It's not finished by any means, but the backyard desk is now fully functional, and I am about to enjoy a cold Goose Creek IPA from my solar-powered refrigerator. A small fan keeps me cool and blows away the mosquitos. The inverter just shut off, although the solar panels are still pumping out a little juice, just not enough to keep up with the demand with everything running. I will be adding another battery on Tuesday, and another solar panel in a couple of weeks, then may add another battery or two. This is totally doing solar on a very low budget, but it will provide enough power that I can build phase two, a 10' x 12' shed that will hold 15 panels when fully populated. For now, I have to disassemble some things that are not fully screwed or glued, in order to build a lockable door for the battery compartment, then everything goes back together after next Tuesday, as the final completion. I can then charge all of my devices, and commence phase two of my solar project. I expect to have the book available for purchase, or at least as a pre-order, by February 1st.
My solar project is coming along nicely. I will mount the two panels I have tomorrow, and see if my two-year-old Walmart battery will come up enough. I also have a new AGM battery, frightfully expensive, that is working very well. My Harbor Freight inverter (750 watt square wave) died, so I grabbed my 1500 watt pure sine wave that I intended to use for this project anyway, and it is working great! Then I have to cut joists to support the battery shelf, build the door for the battery cabinet, build the 2' x 8' desk which will jut out to the rear, and build a framework to support two tarps to keep the sun and rain from making the place miserable, and I will have a new outdoor office, and plenty of power to build the larger project, a 10 x 12 shed that will hold 15 solar panels when fully populated in a year or two. each panel should be good for about 1 kwh per day. I already have an 8000 watt (32,000 watts peak) split phase 220 volt inverter for that project.
Our backyard solar project has started, and we will start working on the Solar Energy book once we have some results! I am building just a desk at first. I sunk two 4x4 PT posts in the ground, then a couple of legs about four feet in front of them (43 inches to be precise.) I then screwed two horizontal supports between them, and ran another support at a 30-degree angle, up to the top of the posts. I need to add some more support, then will put three solar panels on to a 4 x 8 sheet of OSB, which I painted with a new Rustoleum product that I loved. It comes in quarts (like that old elephant joke) and is labeled as a premium latex paint for wood, metal, and other surfaces. That will go on the 30-degree angled support. I have some 3/8" plywood as well, which I will use as a shelf on the horizontal supports, to store the batteries, controllers, and inverter. I am using all old scrap I had lying around for this project, except for a 1 x 4 x 8 board that bought to use instead of the expensive solar panel clips, and, of course, not including the solar products, which I began to accumulate some time ago. There will be a 2' x 8' shelf hanging off the back, several inches below the horizontal shelf, which will serve as my writing desk. This whole unit will also provide all of the energy needed to build a 10' x 12' shed that will accommodate 15 solar panels. Since we average somewhere near ten hours a day of sun in the sunshine state, each 100-watt panel should provide somewhere in the area of one kilowatt-hour of electricity per day. I will be using a 110-volt 1500-watt full-sine-wave inverter. It will allow me to run a small refrigerator, and some other things right away, as well as charging all of my devices, from cell phone to the 19.2 volt batteries for my drill and saws. I will start buying an average of one panel, one battery, and one charge controller per month, so should have the larger one fully populated in a little over a year, and if I switched to gas appliances, I could, with careful husbanding of resources, run my whole home on a total of 18 kwh per day. I have an 8,000-watt (32,000 Peak) inverter for that project, which will put out 40 Amps of 220-volt split phase power, so I should be able to run anything in my home on that inverter. Expect the solar book to be on the shelves shortly after the end of the year.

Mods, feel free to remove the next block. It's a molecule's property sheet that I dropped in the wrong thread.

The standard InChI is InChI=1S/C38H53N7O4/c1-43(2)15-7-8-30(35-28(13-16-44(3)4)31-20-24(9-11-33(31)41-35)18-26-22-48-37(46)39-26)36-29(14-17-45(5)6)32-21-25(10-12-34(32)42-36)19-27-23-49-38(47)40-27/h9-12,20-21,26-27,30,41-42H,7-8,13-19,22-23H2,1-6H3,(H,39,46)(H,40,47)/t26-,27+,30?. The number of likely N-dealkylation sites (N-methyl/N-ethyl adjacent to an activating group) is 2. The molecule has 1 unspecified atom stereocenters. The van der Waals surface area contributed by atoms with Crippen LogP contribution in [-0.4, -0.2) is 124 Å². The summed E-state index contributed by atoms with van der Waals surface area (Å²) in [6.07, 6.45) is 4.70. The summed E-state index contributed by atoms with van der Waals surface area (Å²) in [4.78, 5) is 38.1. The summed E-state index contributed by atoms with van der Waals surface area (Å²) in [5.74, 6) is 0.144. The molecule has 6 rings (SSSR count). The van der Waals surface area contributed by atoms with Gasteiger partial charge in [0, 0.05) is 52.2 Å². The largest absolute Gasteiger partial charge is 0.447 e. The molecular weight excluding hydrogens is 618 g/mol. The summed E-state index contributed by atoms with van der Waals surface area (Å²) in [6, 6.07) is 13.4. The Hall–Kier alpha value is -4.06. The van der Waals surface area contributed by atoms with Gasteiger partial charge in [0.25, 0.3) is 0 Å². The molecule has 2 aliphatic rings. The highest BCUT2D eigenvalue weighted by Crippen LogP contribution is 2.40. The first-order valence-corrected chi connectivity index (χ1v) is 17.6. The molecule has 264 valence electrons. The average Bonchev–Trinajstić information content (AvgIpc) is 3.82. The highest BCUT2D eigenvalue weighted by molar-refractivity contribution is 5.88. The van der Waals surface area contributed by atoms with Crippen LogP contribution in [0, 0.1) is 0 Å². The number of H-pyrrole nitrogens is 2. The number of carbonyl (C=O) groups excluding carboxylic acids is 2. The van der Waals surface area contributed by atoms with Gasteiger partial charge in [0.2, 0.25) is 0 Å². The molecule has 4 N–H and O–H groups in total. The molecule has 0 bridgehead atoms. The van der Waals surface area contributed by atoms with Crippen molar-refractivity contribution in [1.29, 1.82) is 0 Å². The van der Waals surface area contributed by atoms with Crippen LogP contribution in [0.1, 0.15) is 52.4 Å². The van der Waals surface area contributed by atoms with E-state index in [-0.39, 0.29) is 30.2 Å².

My last two orders from CreateSpace have included defective product! First, I ordered five copies of HOW TO BUY A CAR Without Losing Your Shirt, and pulled one to check it out. The cover had just been modified, and maybe a couple of small things on the inside, and I had added the first chapter from our new book, COMPOSITION as a teaser to try to get pre-orders for that book. I was not altogether pleased by the cover, and have since reduced the size of the image in order to make it a bit sharper, and avoid losing the curve of the buyer's shoulder. But then. I opened it up, and found the interior title page was for someone else's book entirely! Further study the next day, after I complained, showed that there appeared a complete copy of the other author's book, followed by about the last half of that same book, followed by about the last half of my own book. The interior contained THREE of the bar codes that signify that it is the last page of the book, on three different pages! That is absolutely poor quality control, and should have been noticed before the book shipped. The other four books were all right, though I spent considerable time checking them out. Then I ordered one copy of COMPOSITION, and when it arrived, I noticed that many pages were cut on a bias, such that the line separating the header and the footer, and all of the text, seemed to be going up hill. This was inconsistent from page to page. I don't know if they have hired some utterly incompetent new employees, or installed a new printing machine, or what, but I have never noticed these kinds of problems before. Maybe I got the only two bad books that they have turned out in the last year, but I doubt this. I think if you are buying copies for book-signing events, you should check each book over carefully. And if you are selling books to customers through CS or Amazon, you should buy a sample copy for yourself and make sure that it is all right. I took some photos, but I cannot access them right now, so I will try to post them to this blog page later.